ELLA KELLEHER WRITES (latest in her review series of great new books from Japan) – Many are already well aware of love’s fragility, but At the End of the Matinee (2021) proves that love can also be incredibly resilient. Based on a true story, Keiichiro Hirano’s book depicts an agonizing and suspenseful journey of two soulmates – a man and woman whose lives intersect at the exact time they were fated to meet, only to then be torn apart by personal trauma and deception.
The literary and social merit of At the End of the Matinee emanates from how “internationalist” the book is at its core. Hirano moves away from the Sinocentrism featured in many classical Japanese novels. Instead, Hirano’s multiracial and multicultural characters exist in a world far greater than their respective home countries. Women characters such as Yoko are also depicted as complex, independent, and intrinsically talented. For many readers, this is a far cry from other Japanese authors who have been heavily criticized for sexualizing femininity and for simplifying women characters in general. Hirano and authors like him are paving the way for more diverse and socially aware Japanese works to come.
Hirano acts as a perfect medium between the artistic and surreal often featured in the works of popular Japanese authors such as Haruki Murakami, and the classical Western literary style many are already familiar with. Hirano manages to diversify and modernize his stories while maintaining calculated, sophisticated intellectualism that lures the reader with its entertaining and witty writing. At the End of the Matinee remains one of the best international romance-drama novels to come out this year, offering its readers much wisdom in the way of love, resilience, and self-reflection.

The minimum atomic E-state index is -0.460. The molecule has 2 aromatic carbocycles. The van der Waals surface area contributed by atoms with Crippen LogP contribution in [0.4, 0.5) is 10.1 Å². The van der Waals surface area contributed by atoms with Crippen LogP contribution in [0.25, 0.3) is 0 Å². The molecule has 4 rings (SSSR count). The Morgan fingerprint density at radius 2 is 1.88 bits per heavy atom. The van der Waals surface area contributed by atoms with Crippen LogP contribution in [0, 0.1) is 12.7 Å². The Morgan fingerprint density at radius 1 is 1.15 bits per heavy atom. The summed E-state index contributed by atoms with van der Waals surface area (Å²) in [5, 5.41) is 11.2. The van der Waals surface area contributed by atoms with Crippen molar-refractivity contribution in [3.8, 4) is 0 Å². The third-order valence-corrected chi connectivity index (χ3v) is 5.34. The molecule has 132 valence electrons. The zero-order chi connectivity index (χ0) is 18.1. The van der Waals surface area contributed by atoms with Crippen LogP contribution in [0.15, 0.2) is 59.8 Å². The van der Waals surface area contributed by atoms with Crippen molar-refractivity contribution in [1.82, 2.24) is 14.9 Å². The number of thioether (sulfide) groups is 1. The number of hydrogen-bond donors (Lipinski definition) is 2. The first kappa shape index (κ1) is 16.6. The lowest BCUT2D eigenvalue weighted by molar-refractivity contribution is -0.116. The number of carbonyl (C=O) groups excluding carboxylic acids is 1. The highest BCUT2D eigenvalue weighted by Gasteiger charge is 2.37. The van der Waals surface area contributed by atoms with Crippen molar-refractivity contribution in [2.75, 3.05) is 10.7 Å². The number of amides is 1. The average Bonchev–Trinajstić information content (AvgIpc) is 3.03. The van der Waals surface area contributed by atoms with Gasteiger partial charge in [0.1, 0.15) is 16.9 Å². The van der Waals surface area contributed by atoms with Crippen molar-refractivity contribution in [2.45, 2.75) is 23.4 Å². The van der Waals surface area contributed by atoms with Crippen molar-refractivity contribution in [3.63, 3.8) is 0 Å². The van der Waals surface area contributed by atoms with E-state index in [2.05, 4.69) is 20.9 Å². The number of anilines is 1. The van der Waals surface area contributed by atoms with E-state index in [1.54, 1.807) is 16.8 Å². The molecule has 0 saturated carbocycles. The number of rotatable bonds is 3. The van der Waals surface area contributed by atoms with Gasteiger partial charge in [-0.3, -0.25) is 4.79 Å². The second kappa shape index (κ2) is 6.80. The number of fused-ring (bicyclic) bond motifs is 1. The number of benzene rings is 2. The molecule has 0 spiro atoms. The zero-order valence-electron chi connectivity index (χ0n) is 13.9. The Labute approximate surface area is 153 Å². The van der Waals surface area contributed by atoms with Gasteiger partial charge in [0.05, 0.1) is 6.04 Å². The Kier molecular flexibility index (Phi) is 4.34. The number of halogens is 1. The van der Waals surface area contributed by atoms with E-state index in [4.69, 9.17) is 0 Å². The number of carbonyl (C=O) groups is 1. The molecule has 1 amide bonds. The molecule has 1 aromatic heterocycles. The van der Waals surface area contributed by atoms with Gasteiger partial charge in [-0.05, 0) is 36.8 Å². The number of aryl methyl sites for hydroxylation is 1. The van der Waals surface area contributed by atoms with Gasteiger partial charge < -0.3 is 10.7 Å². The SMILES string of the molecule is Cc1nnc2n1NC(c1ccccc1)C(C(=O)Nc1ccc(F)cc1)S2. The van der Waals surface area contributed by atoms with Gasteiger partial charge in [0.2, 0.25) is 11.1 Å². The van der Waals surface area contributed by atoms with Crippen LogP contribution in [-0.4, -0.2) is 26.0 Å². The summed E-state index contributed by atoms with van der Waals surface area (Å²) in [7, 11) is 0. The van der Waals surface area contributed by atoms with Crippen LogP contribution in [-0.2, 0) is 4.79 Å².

At the End of the Matinee is Keiichiro Hirano’s second novel to be translated into English by the gifted, Juliet Winters Carpenter. Hirano’s recent release follows his highly successful 2020 book, A Man. At the End of the Matinee has dually been the subject of much praise both in and outside of Hirano’s native Japan. However, unlike the surrealist plot in A Man, At the End of the Matinee features a refreshingly simplistic and age-old storyline: boy meets girl, falls in love, loses girl, and finds girl again.